How to Reward Your Employees

Rewarding employees doesn't need to be expensive or showy. But it should be a little personal.
January 27, 2012

When you're rewarding employees, what's important is not how expensive or showy the award is. It should be a little personal.

Employee-rewards programs tend to be considered a softer part of business, says Dr. Bob Nelson, author of 1001 Ways to Reward Employees.

Typical small businesses don’t have much money to motivate people, so they don’t do anything, Nelson says. “By doing that, they’re making the assumption that it’s only money that speaks to employees, and they brush it off.”

But having a strong employee-rewards program is crucial for motivating employees, creating a positive work environment, and getting results. Whether you’re overhauling an existing program or starting one, don’t try to create an elaborate, expensive program right off the bat.

Here are five simple steps you can use to reward your employees.

Build a foundation

One of the most important ways to reward employees is to create a work environment that continuously acknowledges employees’ accomplishments and needs, says Cindy Ventrice. She wrote Make Their Day! Employee Recognition That Works. Without a positive workplace, rewards won’t carry any meaning.

“It comes down to what I call inherent recognition,” she says. “It’s the recognition that comes from the way people are treated…. It’s all about respectful relationships.”

Nelson says it's crucial to start with an environment where employees feel their managers have a genuine interest in them.

“Small-business owners have daily interaction with employees,” he says. “Take advantage of that contact and accessibility. Be open to connect with people, take their questions, and check in on them. Be interested in their life beyond the job and also on the job. Ask, ‘What can I do to help make your job better?'”

If your workplace doesn’t already emphasize acknowledging employees' daily work, a rewards program will do little good. Try to show employees you’re paying attention. You can do that verbally, saying “good job” in a meeting, or with a hand-written thank you card.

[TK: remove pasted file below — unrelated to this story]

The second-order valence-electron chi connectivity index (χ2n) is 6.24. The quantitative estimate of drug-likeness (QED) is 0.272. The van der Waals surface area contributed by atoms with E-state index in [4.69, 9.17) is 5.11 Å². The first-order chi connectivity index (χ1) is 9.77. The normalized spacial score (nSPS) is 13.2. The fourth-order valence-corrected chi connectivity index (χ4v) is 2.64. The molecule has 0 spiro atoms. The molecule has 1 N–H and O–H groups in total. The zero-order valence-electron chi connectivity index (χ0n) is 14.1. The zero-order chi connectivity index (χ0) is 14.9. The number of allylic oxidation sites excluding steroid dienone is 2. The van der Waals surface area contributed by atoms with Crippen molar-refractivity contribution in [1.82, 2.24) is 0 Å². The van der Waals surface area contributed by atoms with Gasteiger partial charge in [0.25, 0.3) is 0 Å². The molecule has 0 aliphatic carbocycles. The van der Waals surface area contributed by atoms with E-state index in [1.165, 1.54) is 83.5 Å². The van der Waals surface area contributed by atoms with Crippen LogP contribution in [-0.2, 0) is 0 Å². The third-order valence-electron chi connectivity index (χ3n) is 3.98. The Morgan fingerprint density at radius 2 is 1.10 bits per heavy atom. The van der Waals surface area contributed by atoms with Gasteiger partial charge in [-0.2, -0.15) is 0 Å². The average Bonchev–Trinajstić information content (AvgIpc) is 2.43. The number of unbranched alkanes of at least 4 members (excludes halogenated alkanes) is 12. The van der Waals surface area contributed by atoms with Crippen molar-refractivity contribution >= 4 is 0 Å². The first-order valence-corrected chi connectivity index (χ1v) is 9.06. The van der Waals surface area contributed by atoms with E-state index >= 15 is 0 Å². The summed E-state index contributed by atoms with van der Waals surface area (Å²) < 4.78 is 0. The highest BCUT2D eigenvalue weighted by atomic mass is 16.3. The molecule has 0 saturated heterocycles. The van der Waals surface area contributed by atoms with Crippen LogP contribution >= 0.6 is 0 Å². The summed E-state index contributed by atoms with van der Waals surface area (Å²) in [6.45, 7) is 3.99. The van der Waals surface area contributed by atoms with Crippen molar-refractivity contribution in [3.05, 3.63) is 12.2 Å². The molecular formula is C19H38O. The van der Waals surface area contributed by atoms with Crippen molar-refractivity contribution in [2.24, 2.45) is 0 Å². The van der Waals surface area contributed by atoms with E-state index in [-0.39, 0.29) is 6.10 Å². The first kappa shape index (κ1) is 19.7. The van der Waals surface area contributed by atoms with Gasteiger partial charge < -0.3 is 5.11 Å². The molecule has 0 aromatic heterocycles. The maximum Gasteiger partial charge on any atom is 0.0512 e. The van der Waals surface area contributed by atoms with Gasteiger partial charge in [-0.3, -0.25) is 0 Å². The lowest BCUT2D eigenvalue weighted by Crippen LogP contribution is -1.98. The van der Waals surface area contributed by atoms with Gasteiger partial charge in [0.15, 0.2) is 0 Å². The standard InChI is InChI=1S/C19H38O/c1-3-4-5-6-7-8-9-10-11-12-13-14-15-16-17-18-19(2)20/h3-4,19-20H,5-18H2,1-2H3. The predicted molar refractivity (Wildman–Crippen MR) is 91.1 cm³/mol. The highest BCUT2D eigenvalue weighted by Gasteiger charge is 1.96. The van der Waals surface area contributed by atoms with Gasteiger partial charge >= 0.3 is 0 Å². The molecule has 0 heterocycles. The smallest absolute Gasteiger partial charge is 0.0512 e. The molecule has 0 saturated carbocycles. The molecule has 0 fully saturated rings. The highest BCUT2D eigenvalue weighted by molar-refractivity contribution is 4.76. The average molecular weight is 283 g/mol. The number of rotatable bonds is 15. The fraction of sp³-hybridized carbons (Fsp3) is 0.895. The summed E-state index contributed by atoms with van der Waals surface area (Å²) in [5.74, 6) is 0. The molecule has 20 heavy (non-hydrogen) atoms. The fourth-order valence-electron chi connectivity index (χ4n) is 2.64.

Leave the money out of it

Ventrice says her research shows that the more money you spend rewarding an employee, the less likely it is that you'll see positive results. Instead, when you're building a program or overhauling an existing employee-rewards program, think of creative awards that cost little if any money.

Time off is a good way to reward employees, Ventrice says, because it’s low-cost and it's what many employees want. Even if it’s just an extra hour or a half day, granting an employee some free time away from the workplace is a way to show them they deserve a break for putting in extra effort.

All employees love time off, Ventrice says. “It doesn’t matter if you’re close to retirement or brand-new, that is absolutely important for everybody.”

Nelson says 65 percent of the rewards in his book cost nothing to the employer, but carried a lot of significance for an employee. The rewards demonstrate the manager's selflessness.

Nelson's book profiles executives at Proforma, an Ohio printing and promotional-supply company. They knew they wouldn’t be able to give employee bonuses in the winter. Instead, executives cleared snow off their employees’ cars in the parking lot. Nelson says this program saved the company money, and it showed that the execs were willing to put themselves out there for their employees.